Can An Employer Retaliate If You File a Wage Dispute Claim?
It’s illegal for employers to retaliate against employees who file wage/hour claims. Retaliation examples include demoting or firing employees, cutting down duties, giving undesirable shifts, reducing hours, and willingly providing false performance reviews intended to affect the employee’s position.
If your employer retaliates after filing a claim for lost wages or hours, you are eligible for filing a separate, individual lawsuit against them for the action. Reach out to the lawyers at Aeton Law today to see whether you can have your job reinstated and get compensation for the unlawful acts of your employer.
Hire a Lawyer for Your New Haven Wage or Hour Dispute
Going up against your boss in a wage or hour dispute is not an undertaking you want to do alone. Yes, both state and federal law is likely to be on your side, but you need solid evidence as well as elements of proof in order to execute a successful lawsuit. The right lawyer can garner evidence, make your case solid and fight for fair compensation for lost wages, overtime pay, vacation pay, etc.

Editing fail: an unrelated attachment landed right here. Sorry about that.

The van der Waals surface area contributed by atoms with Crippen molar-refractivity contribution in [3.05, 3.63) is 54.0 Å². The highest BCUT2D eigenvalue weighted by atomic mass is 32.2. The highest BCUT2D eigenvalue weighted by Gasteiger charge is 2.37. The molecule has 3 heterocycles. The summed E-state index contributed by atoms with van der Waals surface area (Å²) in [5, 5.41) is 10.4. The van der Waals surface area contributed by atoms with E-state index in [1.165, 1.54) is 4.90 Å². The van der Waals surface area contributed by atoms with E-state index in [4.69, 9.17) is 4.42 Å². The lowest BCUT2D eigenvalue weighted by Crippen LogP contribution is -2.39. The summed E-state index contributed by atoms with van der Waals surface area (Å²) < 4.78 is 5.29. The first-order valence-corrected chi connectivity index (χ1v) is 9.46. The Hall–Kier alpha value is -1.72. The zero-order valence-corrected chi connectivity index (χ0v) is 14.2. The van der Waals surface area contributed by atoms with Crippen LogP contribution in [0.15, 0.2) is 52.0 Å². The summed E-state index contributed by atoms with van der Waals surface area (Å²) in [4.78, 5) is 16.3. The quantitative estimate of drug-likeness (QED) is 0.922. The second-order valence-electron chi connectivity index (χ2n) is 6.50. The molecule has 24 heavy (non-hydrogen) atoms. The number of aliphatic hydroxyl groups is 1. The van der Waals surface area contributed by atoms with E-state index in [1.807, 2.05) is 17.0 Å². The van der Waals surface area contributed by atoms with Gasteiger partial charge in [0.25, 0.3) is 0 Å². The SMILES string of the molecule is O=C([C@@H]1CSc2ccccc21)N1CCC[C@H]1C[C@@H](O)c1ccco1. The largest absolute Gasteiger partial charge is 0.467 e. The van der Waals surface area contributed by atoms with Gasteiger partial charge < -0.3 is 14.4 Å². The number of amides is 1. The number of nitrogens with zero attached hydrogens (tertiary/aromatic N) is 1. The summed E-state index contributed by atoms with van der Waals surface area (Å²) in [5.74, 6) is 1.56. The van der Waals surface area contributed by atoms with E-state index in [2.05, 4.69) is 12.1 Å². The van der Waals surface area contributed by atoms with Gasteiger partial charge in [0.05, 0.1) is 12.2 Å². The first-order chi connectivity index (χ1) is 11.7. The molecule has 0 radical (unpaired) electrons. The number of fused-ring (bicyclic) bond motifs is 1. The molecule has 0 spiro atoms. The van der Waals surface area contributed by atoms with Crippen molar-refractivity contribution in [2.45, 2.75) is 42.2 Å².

There are numerous situations where an attorney can really benefit you as a Connecticut employee. To get in touch with an experienced and qualified employment attorney in New Haven, count on Aeton Law Firm. Reach us on email or call 860-785-2099 today! You have your rights and we can help protect them!